The Machines Can Do the Work, a Story of Kubernetes Testing, CI, and Automating the Contributor Experience

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Author: Aaron Crickenberger (Google) and Benjamin Elder (Google)

“Large projects have a lot of less exciting, yet, hard work. We value time spent automating repetitive work more highly than toil. Where that work cannot be automated, it is our culture to recognize and reward all types of contributions. However, heroism is not sustainable.” – Kubernetes Community Values

Like many open source projects, Kubernetes is hosted on GitHub. We felt the barrier to participation would be lowest if the project lived where developers already worked, using tools and processes developers already knew. Thus the project embraced the service fully: it was the basis of our workflow, our issue tracker, our documentation, our blog platform, our team structure, and more.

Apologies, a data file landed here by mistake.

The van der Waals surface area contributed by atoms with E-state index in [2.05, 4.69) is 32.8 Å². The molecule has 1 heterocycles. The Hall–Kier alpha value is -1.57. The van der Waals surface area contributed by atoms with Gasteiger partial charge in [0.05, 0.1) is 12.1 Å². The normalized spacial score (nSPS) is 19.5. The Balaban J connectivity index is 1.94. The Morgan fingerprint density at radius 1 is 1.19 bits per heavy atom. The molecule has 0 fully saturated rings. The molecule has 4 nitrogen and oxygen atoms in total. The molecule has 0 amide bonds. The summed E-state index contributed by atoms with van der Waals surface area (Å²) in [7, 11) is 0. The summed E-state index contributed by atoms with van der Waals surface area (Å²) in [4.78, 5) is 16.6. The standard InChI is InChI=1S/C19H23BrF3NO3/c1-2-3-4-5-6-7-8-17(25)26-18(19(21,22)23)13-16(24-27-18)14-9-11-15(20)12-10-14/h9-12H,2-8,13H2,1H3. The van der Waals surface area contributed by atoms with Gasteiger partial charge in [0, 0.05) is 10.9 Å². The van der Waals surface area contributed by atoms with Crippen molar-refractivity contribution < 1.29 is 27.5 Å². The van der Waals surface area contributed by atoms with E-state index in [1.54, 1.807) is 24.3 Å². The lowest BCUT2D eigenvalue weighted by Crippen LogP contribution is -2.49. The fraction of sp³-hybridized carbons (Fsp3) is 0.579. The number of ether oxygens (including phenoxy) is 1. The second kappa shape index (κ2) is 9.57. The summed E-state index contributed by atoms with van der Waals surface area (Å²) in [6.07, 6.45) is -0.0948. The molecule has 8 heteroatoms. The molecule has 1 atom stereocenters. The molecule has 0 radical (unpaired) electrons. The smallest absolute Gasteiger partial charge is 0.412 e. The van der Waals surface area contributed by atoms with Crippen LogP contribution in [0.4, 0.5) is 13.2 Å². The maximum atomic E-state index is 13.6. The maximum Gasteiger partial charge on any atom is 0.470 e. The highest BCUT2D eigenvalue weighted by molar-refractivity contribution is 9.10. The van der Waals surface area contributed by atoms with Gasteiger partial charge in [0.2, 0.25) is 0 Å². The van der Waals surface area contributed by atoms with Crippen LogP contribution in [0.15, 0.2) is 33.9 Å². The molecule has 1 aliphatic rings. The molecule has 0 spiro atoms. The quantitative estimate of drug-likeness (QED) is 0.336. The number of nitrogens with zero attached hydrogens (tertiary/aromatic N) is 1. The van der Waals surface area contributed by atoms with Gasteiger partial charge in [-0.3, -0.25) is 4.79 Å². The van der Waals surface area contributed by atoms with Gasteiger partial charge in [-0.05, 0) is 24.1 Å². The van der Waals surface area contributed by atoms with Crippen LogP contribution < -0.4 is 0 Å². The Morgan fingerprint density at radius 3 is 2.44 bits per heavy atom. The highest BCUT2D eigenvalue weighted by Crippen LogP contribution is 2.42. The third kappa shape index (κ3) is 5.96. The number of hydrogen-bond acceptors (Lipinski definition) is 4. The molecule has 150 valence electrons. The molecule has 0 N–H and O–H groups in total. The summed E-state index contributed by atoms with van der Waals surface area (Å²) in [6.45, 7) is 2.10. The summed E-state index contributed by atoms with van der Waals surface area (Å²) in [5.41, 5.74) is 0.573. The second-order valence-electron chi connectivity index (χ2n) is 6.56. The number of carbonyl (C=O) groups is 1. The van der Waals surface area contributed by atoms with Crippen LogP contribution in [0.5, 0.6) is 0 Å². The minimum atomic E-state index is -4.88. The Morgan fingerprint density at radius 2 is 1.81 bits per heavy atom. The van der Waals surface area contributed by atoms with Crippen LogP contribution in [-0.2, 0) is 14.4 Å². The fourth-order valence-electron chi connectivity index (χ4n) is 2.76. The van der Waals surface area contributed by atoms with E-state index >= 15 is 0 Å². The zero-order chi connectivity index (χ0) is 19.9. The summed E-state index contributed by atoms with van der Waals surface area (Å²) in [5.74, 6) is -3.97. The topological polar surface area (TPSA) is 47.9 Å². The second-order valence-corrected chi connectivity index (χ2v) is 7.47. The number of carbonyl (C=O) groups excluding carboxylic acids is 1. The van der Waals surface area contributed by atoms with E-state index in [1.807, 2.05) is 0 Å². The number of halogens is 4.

This strategy worked. It worked so well that the project quickly scaled past its contributors’ capacity as humans. What followed was an incredible journey of automation and innovation. We didn’t just need to rebuild our airplane mid-flight without crashing, we needed to convert it into a rocketship and launch into orbit. We needed machines to do the work.

The Work

Initially, we focused on the fact that we needed to support the sheer volume of tests mandated by a complex distributed system such as Kubernetes. Real world failure scenarios had to be exercised via end-to-end (e2e) tests to ensure proper functionality. Unfortunately, e2e tests were susceptible to flakes (random failures) and took anywhere from an hour to a day to complete.

Further experience revealed other areas where machines could do the work for us:

  • PR Workflow